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Sensing Landscape as a Media Object
(University of Chicago)
Paper short abstract:
This ethnographic research is about sensing a conflicted geopolitical landscape as a digital and virtual reality. It analyzes the entanglement of aesthetics and objective knowledge in visual cultures of remote sensing; i.e., knowledge and embodiment in technologically-mediated sensory perceptions.
Paper long abstract:
Array-based remote sensing has been influencing knowledge practices across many fields, from geology, military planning, and archaeology to landscape architecture and artistic research. These uses have been enabled by declassified image-data and the proliferation of more-than-human sensing technologies, enabling myriad interpretations of a single landscape. Following a series of landscape visualizations created by the author under training and conversation with archaeologists, this article is an ethnography of the techniques of remote sensing for analyzing the impact of militarization on strategically-important archaeological landscapes in Afghanistan. It surveys techniques of image generation using exploratory practices that reveal how obscurity is overcome in the process of image interpretation and visualization. In doing so, it tackles the liminality of digital, image-like worlds where mediated perceptions of landscapes aid the creation of evidence for sites that are physically inaccessible to fieldwork. The entanglement of aesthetics and objective knowledge marks this foray into a landscape of data that is composed of digital, virtual, and computable surfaces with imaginations of territory, topography, and terrain that have a materiality of their own, despite being intangible. This work is both scholarly and artistic in nature, involving a three-channel video installation with a Virtual Reality component; thus allowing the work to be experienced either as an academic text or a video artwork. In doing so, the ethnographic research is multi-modal in method; i.e., it is textual, visual, and aural at the same time. It can be presented as a paper, but the preferred format is an audiovisual presentation.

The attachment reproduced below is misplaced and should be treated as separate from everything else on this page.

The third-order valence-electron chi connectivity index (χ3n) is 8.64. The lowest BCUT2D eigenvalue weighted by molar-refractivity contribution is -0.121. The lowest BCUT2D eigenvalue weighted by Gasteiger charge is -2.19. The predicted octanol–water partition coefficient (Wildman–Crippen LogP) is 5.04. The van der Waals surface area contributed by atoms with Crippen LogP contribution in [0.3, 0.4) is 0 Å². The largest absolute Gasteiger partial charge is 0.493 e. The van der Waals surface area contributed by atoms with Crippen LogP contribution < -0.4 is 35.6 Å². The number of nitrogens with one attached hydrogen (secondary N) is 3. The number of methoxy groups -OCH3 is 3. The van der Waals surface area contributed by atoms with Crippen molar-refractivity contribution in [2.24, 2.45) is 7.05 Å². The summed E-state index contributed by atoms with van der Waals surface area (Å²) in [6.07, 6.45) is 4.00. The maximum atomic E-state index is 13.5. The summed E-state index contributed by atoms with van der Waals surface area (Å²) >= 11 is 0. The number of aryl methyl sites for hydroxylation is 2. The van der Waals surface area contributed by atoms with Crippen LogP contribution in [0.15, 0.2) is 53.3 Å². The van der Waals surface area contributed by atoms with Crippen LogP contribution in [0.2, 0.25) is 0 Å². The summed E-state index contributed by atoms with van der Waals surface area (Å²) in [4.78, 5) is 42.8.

Languages of entanglement: mapping the ethnographic modes and media